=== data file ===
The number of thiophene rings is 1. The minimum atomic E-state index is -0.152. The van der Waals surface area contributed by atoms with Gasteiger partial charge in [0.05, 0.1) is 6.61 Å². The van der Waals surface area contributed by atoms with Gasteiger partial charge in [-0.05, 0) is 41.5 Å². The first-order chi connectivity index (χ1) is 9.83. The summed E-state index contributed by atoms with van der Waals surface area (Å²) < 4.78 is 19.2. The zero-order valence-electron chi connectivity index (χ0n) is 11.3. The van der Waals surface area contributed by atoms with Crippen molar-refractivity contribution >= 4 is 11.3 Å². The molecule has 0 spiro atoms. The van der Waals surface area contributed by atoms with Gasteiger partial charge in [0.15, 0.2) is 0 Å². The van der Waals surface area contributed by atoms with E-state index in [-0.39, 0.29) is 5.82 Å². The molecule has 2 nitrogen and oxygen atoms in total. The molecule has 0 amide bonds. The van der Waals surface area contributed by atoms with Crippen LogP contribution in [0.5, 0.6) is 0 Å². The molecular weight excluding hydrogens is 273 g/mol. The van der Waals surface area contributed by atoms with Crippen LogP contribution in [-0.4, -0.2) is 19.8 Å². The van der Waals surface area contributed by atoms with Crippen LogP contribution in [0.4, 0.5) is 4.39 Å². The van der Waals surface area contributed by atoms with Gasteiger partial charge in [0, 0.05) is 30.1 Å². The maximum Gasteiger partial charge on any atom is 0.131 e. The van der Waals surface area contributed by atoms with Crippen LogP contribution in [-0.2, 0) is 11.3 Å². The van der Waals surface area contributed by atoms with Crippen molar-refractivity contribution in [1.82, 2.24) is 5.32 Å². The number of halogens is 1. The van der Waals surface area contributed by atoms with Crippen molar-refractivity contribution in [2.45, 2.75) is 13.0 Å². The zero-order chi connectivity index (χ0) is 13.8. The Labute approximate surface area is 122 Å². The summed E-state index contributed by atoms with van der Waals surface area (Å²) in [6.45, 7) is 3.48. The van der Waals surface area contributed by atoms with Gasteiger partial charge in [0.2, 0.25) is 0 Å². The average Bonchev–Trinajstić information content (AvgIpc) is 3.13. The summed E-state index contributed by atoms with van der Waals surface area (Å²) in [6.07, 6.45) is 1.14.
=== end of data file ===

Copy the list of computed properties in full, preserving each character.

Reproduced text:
The number of thiophene rings is 1. The minimum atomic E-state index is -0.152. The van der Waals surface area contributed by atoms with Gasteiger partial charge in [0.05, 0.1) is 6.61 Å². The van der Waals surface area contributed by atoms with Gasteiger partial charge in [-0.05, 0) is 41.5 Å². The first-order chi connectivity index (χ1) is 9.83. The summed E-state index contributed by atoms with van der Waals surface area (Å²) < 4.78 is 19.2. The zero-order valence-electron chi connectivity index (χ0n) is 11.3. The van der Waals surface area contributed by atoms with Crippen molar-refractivity contribution >= 4 is 11.3 Å². The molecule has 0 spiro atoms. The van der Waals surface area contributed by atoms with Gasteiger partial charge in [0.15, 0.2) is 0 Å². The van der Waals surface area contributed by atoms with E-state index in [-0.39, 0.29) is 5.82 Å². The molecule has 2 nitrogen and oxygen atoms in total. The molecule has 0 amide bonds. The van der Waals surface area contributed by atoms with Crippen LogP contribution in [0.5, 0.6) is 0 Å². The molecular weight excluding hydrogens is 273 g/mol. The van der Waals surface area contributed by atoms with Crippen LogP contribution in [-0.4, -0.2) is 19.8 Å². The van der Waals surface area contributed by atoms with Crippen LogP contribution in [0.4, 0.5) is 4.39 Å². The van der Waals surface area contributed by atoms with Gasteiger partial charge in [0, 0.05) is 30.1 Å². The maximum Gasteiger partial charge on any atom is 0.131 e. The van der Waals surface area contributed by atoms with Crippen LogP contribution in [-0.2, 0) is 11.3 Å². The van der Waals surface area contributed by atoms with Crippen molar-refractivity contribution in [1.82, 2.24) is 5.32 Å². The number of halogens is 1. The van der Waals surface area contributed by atoms with Crippen molar-refractivity contribution in [2.45, 2.75) is 13.0 Å². The zero-order chi connectivity index (χ0) is 13.8. The Labute approximate surface area is 122 Å². The summed E-state index contributed by atoms with van der Waals surface area (Å²) in [6.45, 7) is 3.48. The van der Waals surface area contributed by atoms with Gasteiger partial charge in [0.2, 0.25) is 0 Å². The average Bonchev–Trinajstić information content (AvgIpc) is 3.13. The summed E-state index contributed by atoms with van der Waals surface area (Å²) in [6.07, 6.45) is 1.14.